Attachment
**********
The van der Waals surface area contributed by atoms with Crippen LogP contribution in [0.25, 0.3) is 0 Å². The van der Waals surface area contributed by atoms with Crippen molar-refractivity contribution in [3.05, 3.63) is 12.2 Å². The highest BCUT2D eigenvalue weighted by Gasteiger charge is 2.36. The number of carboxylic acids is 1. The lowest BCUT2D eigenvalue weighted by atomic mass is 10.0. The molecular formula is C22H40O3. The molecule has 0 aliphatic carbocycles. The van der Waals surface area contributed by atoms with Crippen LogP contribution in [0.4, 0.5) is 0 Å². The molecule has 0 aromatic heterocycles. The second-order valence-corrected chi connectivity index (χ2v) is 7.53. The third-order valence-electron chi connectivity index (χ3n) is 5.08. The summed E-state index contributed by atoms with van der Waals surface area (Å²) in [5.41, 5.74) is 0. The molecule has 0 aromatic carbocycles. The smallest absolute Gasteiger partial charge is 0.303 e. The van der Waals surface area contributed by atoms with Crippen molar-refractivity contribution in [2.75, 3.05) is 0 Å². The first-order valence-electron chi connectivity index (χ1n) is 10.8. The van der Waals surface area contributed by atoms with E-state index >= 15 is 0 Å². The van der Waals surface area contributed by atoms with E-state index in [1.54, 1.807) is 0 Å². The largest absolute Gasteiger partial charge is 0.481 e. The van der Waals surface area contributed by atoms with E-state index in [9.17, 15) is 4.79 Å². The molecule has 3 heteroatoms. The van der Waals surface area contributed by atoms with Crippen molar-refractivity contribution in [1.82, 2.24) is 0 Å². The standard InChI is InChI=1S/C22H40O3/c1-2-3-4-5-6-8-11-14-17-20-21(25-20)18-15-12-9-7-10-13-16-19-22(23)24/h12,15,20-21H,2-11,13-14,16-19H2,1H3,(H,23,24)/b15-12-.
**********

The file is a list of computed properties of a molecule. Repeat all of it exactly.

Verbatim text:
The van der Waals surface area contributed by atoms with Crippen LogP contribution in [0.25, 0.3) is 0 Å². The van der Waals surface area contributed by atoms with Crippen molar-refractivity contribution in [3.05, 3.63) is 12.2 Å². The highest BCUT2D eigenvalue weighted by Gasteiger charge is 2.36. The number of carboxylic acids is 1. The lowest BCUT2D eigenvalue weighted by atomic mass is 10.0. The molecular formula is C22H40O3. The molecule has 0 aliphatic carbocycles. The van der Waals surface area contributed by atoms with Crippen LogP contribution in [0.4, 0.5) is 0 Å². The molecule has 0 aromatic heterocycles. The second-order valence-corrected chi connectivity index (χ2v) is 7.53. The third-order valence-electron chi connectivity index (χ3n) is 5.08. The summed E-state index contributed by atoms with van der Waals surface area (Å²) in [5.41, 5.74) is 0. The molecule has 0 aromatic carbocycles. The smallest absolute Gasteiger partial charge is 0.303 e. The van der Waals surface area contributed by atoms with Crippen molar-refractivity contribution in [2.75, 3.05) is 0 Å². The first-order valence-electron chi connectivity index (χ1n) is 10.8. The van der Waals surface area contributed by atoms with E-state index >= 15 is 0 Å². The van der Waals surface area contributed by atoms with E-state index in [1.54, 1.807) is 0 Å². The largest absolute Gasteiger partial charge is 0.481 e. The van der Waals surface area contributed by atoms with E-state index in [9.17, 15) is 4.79 Å². The molecule has 3 heteroatoms. The van der Waals surface area contributed by atoms with Crippen molar-refractivity contribution in [1.82, 2.24) is 0 Å². The standard InChI is InChI=1S/C22H40O3/c1-2-3-4-5-6-8-11-14-17-20-21(25-20)18-15-12-9-7-10-13-16-19-22(23)24/h12,15,20-21H,2-11,13-14,16-19H2,1H3,(H,23,24)/b15-12-.